Cognitive Behavioural Therapy (CBT)
Cognitive Behavioural Therapy (CBT) is a form of therapeutic intervention that is used to tackle a range of mental health issues. Unlike behavioural therapies in the past that focused on shaping human behaviour through reinforcements and punishments, CBT works under the assumption that once we are able to change people’s thinking patterns, their problematic behaviours will soon follow. This way, when an individual comes in with overwhelming problems, the therapist can help by breaking down the problems into manageable parts.
History of CBT
When Aaron Beck first introduced the process back in the 1950s, he was working with individuals battling depression and noticed that they seemed to have similar negative thought patterns. These individuals were quick to place the blame on themselves whenever they faced adverse situations, believing that 'This always happens to me.'. Beck decided to target this thought process and aim for his patients to appraise this adverse situation in more optimistic manner. In doing so, they focused more on changing their behaviour and improving their mental health.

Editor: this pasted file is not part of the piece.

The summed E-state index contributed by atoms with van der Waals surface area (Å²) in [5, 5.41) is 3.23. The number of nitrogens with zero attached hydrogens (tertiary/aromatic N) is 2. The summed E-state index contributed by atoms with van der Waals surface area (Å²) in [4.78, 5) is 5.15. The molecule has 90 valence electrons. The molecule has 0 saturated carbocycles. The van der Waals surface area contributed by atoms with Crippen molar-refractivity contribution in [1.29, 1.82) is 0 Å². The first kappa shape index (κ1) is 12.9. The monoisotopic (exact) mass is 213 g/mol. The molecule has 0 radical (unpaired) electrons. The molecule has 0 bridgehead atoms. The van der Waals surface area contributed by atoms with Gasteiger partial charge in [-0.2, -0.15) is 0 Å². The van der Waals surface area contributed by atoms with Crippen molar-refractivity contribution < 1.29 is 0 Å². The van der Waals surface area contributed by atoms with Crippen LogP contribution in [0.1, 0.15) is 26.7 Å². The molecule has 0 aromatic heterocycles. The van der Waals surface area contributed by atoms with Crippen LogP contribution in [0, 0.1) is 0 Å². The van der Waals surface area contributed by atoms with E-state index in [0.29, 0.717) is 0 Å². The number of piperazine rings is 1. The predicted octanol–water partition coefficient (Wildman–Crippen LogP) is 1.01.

What can CBT be Used for?
- Mood disorders: Depression, Anxiety, Bipolar Disorder
- Eating disorders: Anorexia, Bulimia
- Obsessive-Compulsive Disorder (OCD)
- Substance Abuse, etc.
Benefits of CBT
✽ Gaining control
Mental illness can involve feeling powerless and relying on maladaptive behaviours to give a sense of control. Through CBT, clients realise that although they may not be able to control every single event in your life, they still have control over how they perceive and act on such thoughts.
✽ Helpful with avoidance
CBT is very useful in reducing avoidance behaviour, which can be the cause of the endless cycle of negative thinking.
✽ Short time period, great results
CBT usually requires a fewer number of sessions in comparison to other forms of therapy: between 5 and 20 depending on the situation. CBT is also a very effective option for those who do not require medication. However, effectiveness is also dependent on compliance with treatment and motivation to get better.
Rapport with the therapist is also important in CBT, and mutual understanding between client and therapist can help to identify what the best course for treatment is. This way, clients are more likely to adhere to the goals they set for themselves.